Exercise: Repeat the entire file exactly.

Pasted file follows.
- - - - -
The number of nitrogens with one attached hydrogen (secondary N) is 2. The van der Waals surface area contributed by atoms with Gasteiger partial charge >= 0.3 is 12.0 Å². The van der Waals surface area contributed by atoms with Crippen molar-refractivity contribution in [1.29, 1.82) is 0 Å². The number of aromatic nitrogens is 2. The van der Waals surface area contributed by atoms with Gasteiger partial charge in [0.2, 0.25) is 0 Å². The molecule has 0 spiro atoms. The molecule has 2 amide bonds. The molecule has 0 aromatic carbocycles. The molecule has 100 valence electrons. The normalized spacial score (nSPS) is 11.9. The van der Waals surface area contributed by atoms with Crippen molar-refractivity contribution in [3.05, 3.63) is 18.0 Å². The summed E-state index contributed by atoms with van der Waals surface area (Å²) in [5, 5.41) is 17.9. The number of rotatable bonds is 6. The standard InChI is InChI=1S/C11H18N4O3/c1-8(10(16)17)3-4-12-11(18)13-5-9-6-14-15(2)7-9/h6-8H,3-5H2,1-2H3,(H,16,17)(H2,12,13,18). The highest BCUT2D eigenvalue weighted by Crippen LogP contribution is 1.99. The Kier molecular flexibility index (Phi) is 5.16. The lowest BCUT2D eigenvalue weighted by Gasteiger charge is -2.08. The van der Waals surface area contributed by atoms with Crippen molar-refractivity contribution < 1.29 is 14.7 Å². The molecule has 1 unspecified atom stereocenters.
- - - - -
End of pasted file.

The number of nitrogens with one attached hydrogen (secondary N) is 2. The van der Waals surface area contributed by atoms with Gasteiger partial charge >= 0.3 is 12.0 Å². The van der Waals surface area contributed by atoms with Crippen molar-refractivity contribution in [1.29, 1.82) is 0 Å². The number of aromatic nitrogens is 2. The van der Waals surface area contributed by atoms with Gasteiger partial charge in [0.2, 0.25) is 0 Å². The molecule has 0 spiro atoms. The molecule has 2 amide bonds. The molecule has 0 aromatic carbocycles. The molecule has 100 valence electrons. The normalized spacial score (nSPS) is 11.9. The van der Waals surface area contributed by atoms with Crippen molar-refractivity contribution in [3.05, 3.63) is 18.0 Å². The summed E-state index contributed by atoms with van der Waals surface area (Å²) in [5, 5.41) is 17.9. The number of rotatable bonds is 6. The standard InChI is InChI=1S/C11H18N4O3/c1-8(10(16)17)3-4-12-11(18)13-5-9-6-14-15(2)7-9/h6-8H,3-5H2,1-2H3,(H,16,17)(H2,12,13,18). The highest BCUT2D eigenvalue weighted by Crippen LogP contribution is 1.99. The Kier molecular flexibility index (Phi) is 5.16. The lowest BCUT2D eigenvalue weighted by Gasteiger charge is -2.08. The van der Waals surface area contributed by atoms with Crippen molar-refractivity contribution < 1.29 is 14.7 Å². The molecule has 1 unspecified atom stereocenters.